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PNS Daily Newscast - October 20, 2017 


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Minnesotans Debate Solutions for Homelessness

Data about who in Minnesota is homeless is released every three years by the Wilder Foundation. (Wokandapix/Pixabay)
Data about who in Minnesota is homeless is released every three years by the Wilder Foundation. (Wokandapix/Pixabay)
September 26, 2017

BRAINERD, Minn. – More than 600 people are brainstorming solutions to homelessness today and tomorrow in Brainerd. The annual conference of the Minnesota Coalition for the Homeless includes service providers, DHS staff, tribal leaders, legislators and people who are experiencing homelessness.

Senta Leff, executive director of the coalition, says there has been bipartisan buy-in to address the problem. And five gubernatorial candidates, including one Republican, will participate in a forum at the conference.

"Despite the fact that things are a little tougher at the federal level, one of the things we're really positive about is how the issue has been owned by both Republicans and Democrats at a state level," she says.

Leff says last session, the legislature appropriated $77 million for housing, the fourth-largest item in the bonding bill. The Wilder Foundation's latest study in 2015 found more than 9,000 Minnesotans were homeless, including 3,300 children.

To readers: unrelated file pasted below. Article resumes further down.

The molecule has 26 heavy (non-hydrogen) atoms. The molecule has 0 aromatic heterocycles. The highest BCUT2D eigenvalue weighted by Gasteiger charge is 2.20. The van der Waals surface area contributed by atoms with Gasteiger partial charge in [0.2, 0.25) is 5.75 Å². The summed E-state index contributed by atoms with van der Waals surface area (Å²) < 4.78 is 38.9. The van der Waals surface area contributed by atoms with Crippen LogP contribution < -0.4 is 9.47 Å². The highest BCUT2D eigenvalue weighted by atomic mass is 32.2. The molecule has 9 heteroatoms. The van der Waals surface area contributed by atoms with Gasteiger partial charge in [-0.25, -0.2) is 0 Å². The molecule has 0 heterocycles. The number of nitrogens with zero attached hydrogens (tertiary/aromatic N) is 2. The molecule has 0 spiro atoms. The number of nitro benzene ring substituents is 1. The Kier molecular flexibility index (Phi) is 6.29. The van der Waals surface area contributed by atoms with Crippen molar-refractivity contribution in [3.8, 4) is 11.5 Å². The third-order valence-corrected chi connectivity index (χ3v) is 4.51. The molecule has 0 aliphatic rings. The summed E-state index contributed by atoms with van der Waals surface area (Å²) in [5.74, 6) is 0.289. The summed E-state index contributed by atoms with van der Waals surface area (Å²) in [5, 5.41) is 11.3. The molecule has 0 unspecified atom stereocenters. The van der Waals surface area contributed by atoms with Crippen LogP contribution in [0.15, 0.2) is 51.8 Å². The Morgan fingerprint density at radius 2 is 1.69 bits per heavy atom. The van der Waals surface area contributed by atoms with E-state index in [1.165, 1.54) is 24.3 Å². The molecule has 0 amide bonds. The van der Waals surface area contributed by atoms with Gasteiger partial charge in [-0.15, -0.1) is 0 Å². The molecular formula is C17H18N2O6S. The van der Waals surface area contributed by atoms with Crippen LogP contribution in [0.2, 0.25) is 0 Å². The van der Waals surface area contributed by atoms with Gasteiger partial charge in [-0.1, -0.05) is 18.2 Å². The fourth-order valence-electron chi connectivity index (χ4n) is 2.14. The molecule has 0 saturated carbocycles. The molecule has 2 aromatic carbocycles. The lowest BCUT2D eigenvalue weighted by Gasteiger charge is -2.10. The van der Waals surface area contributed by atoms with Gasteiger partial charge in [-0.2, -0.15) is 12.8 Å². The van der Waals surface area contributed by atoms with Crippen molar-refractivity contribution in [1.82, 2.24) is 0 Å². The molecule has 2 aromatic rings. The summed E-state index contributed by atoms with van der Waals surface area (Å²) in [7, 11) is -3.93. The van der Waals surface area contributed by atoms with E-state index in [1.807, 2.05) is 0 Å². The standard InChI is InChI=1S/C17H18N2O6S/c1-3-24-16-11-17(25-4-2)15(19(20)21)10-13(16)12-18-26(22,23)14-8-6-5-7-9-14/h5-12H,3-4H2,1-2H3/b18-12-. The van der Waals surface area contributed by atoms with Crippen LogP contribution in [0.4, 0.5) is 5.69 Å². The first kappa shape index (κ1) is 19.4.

The Wilder Foundation has been tracking homelessness since 1991.

Wilder's Michelle Decker Gerrard says in its 2012 survey, after the recession, homelessness had spiked 32 percent. And one major contributor hasn't improved - there's still not enough affordable housing for renters.

"There is very little rental housing," she laments. "So, we have between 2 and 3 percent rental vacancy and so, people who are at the low end of the economic ladder are competing for the same rental housing as people who have a lot of resources."

Decker Gerrard says 40 percent of homeless Minnesotans are on waiting lists for subsidized housing, and another 14 percent are waiting for a spot on those lists.

Decker Gerrard says the problem is more obvious in the Twin Cities where many homeless shelters are, but it's just as serious in Greater Minnesota.

"It's harder to find people who are homeless outside of the metro area, because they're tending to sleep in places not intended for habitation," she adds. "Like, they might be sleeping in a cabin that's only meant for summer, or they might be temporarily staying in their car. So the homelessness is all throughout the state."

The Wilder Foundation's next survey will be conducted in October 2018.

Laurie Stern/Shaine Smith, Public News Service - MN